Time for BP’s pitching projections. I’ve decided to focus on their projections for ERA, WHIP, Strikeouts and Innings Pitched. The state line will read ERA/WHIP/Strikeouts/Innings Pitched.
Ben Sheets 3.35/1.07/171 Ks/177 IP
If someone offered this stat line to Doug Melvin in a “Deal or No Deal” fashion (I’ve only watched the show once for 20 minutes, I swear) and guaranteed this state line for Sheets in ’07, he’d probably have to take it. The thing is, I see this as a conservative projection of what Sheets will do in a full season. In 2004, in one of the best years of any pitcher this decade, he threw 237 innings and struck out 264 batters with a 2.70 ERA and a .98 WHIP. Sheets is fully healthy for the first time since that season, so there is no reason not to realistically expect him to reach 200 innings.
I’m just throwing in this comment from BP, because I liked it that much. “You just cannot ignore how good he is when he takes the mound, though. He’d always had great control before, but last year’s equivalent walk rate of 0.8 per nine innings is approaching the reliability you get with a pitching machine. Next year–if healthy–he could easily be one of the best starters in the league.”
Chris Capuano 4.32/1.31/151 Ks/194 IP
They project Capuano to take a small step back from his All-Star season in ’06, and I can’t really disagree with it. He slowed down a bit in the second half, and his stuff isn’t anything great. Capuano tends to get in trouble when he nibbles around the strike zone, but when he attacks hitters he is generally very effective. He should still serve as a durable innings eater and a number two/three quality starter, which is more than fine and plenty valuable.
Dave Bush 4.01/1.25/138 Ks/191 IP
Like so many these days, Baseball Prospectus has Bush primed for a bit of a breakout season. They project him to have better seasons than both Capuano and Suppan, something which I probably expect myself. He’s a poor man’s Ben Sheets with his impressive strikeout/walk ratio. His problem last year was consistency, as one game he was taking a no-hitter into the sixth inning, and then next game he was allowing five runs in four innings. I’m looking for the good Dave Bush to show up more frequently this season.
Jeff Suppan 4.95/1.47/99 Ks/172 IP
Those numbers are not too pretty if you’re a Brewers fan. Suppan has been incredibly durable and consistent, but PECOTA thinks that will change this season. They point to Suppan’s splits in ’06 (5.36 road ERA vs. 3.18 home ERA) and a Brewers defense that will be less dependable than the Card’s infield last year as reasons why Suppan will regress.
I was aware of these stats when the Brewers signed Suppan, but I was still mostly behind their gamble of signing him. They paid a lot for him, but not an exorbitant amount. I personally would be surprised if his ERA jumps almost a full run, which is what BP projects.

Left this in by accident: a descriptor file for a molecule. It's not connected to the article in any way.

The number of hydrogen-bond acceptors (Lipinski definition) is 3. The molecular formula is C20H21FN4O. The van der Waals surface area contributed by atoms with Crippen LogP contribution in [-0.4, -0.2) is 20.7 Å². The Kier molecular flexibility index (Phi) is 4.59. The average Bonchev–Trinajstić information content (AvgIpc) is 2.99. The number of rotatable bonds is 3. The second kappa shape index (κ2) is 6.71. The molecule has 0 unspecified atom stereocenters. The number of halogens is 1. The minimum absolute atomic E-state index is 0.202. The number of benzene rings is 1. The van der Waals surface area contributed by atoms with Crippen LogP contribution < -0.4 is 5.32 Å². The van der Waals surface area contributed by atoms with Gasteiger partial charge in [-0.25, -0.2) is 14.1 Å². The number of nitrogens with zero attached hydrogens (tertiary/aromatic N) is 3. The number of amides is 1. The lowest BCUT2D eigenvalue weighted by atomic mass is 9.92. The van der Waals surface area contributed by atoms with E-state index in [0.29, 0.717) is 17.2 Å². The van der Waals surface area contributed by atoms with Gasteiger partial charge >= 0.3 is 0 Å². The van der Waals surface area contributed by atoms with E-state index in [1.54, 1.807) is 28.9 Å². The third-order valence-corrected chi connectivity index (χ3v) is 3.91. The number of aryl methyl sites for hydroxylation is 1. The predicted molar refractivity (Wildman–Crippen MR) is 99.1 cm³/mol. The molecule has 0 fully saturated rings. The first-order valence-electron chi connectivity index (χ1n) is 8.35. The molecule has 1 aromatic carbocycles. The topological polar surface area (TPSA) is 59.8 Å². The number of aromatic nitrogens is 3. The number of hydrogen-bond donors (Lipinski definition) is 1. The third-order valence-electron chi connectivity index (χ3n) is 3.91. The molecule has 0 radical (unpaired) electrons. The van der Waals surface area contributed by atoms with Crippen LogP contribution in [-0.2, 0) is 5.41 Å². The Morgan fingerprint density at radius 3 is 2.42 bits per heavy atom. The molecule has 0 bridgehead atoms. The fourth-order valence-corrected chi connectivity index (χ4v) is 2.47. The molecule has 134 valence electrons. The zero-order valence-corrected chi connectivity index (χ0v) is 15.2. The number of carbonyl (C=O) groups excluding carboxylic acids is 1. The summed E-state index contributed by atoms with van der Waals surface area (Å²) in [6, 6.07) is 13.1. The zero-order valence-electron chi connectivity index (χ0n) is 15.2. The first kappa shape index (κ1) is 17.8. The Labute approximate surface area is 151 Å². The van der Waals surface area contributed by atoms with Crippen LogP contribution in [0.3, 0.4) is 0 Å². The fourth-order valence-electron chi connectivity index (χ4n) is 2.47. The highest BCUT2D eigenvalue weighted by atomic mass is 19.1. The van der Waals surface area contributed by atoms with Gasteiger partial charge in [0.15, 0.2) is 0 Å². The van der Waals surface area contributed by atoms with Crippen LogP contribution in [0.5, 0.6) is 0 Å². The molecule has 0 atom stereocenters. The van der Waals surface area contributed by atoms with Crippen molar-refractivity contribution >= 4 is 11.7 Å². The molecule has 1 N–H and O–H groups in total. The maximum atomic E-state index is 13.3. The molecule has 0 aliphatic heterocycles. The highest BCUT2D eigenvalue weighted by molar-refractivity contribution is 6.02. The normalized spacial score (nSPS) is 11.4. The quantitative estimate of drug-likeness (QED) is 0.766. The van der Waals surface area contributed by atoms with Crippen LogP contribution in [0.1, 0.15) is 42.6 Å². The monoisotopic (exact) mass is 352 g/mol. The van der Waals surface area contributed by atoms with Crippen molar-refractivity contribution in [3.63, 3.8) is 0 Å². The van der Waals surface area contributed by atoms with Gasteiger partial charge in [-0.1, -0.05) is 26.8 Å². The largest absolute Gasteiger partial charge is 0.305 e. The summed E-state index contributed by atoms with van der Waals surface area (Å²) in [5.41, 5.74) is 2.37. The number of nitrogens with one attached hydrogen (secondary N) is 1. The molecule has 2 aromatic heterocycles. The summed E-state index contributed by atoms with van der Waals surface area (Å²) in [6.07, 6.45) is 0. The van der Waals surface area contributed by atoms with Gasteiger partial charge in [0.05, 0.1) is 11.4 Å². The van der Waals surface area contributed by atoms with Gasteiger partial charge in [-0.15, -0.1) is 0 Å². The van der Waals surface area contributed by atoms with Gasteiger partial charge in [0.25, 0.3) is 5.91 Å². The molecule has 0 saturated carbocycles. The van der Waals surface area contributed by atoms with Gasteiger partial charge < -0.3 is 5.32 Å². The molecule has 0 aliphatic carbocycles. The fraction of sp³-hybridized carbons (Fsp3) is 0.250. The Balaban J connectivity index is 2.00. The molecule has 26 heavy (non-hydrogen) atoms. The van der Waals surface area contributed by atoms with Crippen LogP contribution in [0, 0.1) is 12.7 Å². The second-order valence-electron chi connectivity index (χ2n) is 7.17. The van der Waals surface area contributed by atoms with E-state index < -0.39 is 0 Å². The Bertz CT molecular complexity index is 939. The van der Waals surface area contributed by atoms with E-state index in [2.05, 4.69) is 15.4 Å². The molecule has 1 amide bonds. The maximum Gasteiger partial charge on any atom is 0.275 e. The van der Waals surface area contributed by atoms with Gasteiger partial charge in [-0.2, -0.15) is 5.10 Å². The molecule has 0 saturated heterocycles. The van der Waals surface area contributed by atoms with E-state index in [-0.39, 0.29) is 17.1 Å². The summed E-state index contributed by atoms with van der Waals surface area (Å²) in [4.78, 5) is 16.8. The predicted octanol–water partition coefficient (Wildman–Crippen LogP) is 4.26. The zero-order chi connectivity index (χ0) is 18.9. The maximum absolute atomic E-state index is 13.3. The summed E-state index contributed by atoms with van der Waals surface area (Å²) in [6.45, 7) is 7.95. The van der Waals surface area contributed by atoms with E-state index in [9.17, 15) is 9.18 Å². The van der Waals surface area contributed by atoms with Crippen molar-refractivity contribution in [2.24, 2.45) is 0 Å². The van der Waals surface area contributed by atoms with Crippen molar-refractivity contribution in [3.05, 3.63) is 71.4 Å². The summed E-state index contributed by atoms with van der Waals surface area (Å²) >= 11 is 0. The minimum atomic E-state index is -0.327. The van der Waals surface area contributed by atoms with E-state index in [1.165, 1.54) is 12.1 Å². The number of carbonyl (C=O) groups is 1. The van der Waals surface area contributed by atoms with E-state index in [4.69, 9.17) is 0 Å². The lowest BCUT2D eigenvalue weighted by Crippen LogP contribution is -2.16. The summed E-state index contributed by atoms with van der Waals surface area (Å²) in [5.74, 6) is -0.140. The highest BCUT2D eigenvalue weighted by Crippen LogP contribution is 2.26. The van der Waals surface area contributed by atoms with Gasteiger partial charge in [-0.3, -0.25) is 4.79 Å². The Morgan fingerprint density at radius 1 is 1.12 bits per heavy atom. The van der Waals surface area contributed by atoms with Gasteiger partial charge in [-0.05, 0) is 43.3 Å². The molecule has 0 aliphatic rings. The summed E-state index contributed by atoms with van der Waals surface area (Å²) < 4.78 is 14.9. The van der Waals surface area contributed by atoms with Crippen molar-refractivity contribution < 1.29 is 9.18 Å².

Claudio Vargas 4.69/1.36/122/160
These numbers would be appealing for a fifth starter, so if Vargas can manage that the Brewers should be pretty happy. BP thinks that the switch from Chase to Miller Park will help Vargas because of his tendency to work high in the zone and give up deep fly balls.
Francisco Cordero 3.30/1.29/65/59
Very solid projections here for Cordero, as they still expect him to average greater than a strikeout per inning. Every Brewer fan knows that Cordero was the only reason the Brewers didn’t spiral into fifth or sixth in the NL Central, as his arrival kept the monstrocity that was Derrick Turnbow post-All-Star break away from the ninth inning. He’ll resume the closer’s role once again.
Derrick Turnbow 4.44/1.47/51 Ks/52 IP
Well I’d say here’s a player who’s as hard to project as any. After a great ’05 and a pretty good first half of ’06, Turnbow completely fell apart. And when I say completely fell apart, I mean he turned into Brandon Claussen against the Brewers nearly every time he pitched. The early signs from spring are that Turnbow looks good again, so start holding your breath now. If he can bounce back somewhat, the Brewers could have a strong back end to hold leads.
Jose Capellan 4.40/1.40/50 Ks/61 IP
Cappellan was rarely great last year, but he was rarely terrible too. His biggest strength is that he can pitch multiple innings in relief. He’s pretty much a lock to make the team and be a pivotal part of the bullpen again.
PECOTA also projects minor leaguers, and compiles a list of “comparables” for each player. Here are some comparables for some top prospects.
Yovani Gallardo: Kyle Davies, Chad Billingsley, Jake Peavy, Clint Nageotte
Will Inman: Jake Peavy, Troy Patton, Sean Gallagher, John Stephens
Zach Jackson: Derrin Ebert, Randy Lerch, Jimmy Osting, Mike Gosling
Carlos Villanueva: Kiko Calero, Mark Brownson, John Hudgins, Justin Duchscherer
Dennis Sarfate: Chris Clemons, Joaquin Benoit, Jon Leicester, Ray Ricken
Those are some good names for Villanueva. It’s pretty sweet when your two top pitching prospects are both comparable to Jake Peavy. Billingsley is good, and Sean Gallagher is a highly-regarded prospect, so he’s good company for Inman. Calero and Duchscherer have been decent big league pitchers, so that’s not bad for Villanueva. Jon Leicester is nice company for Sarfate as well.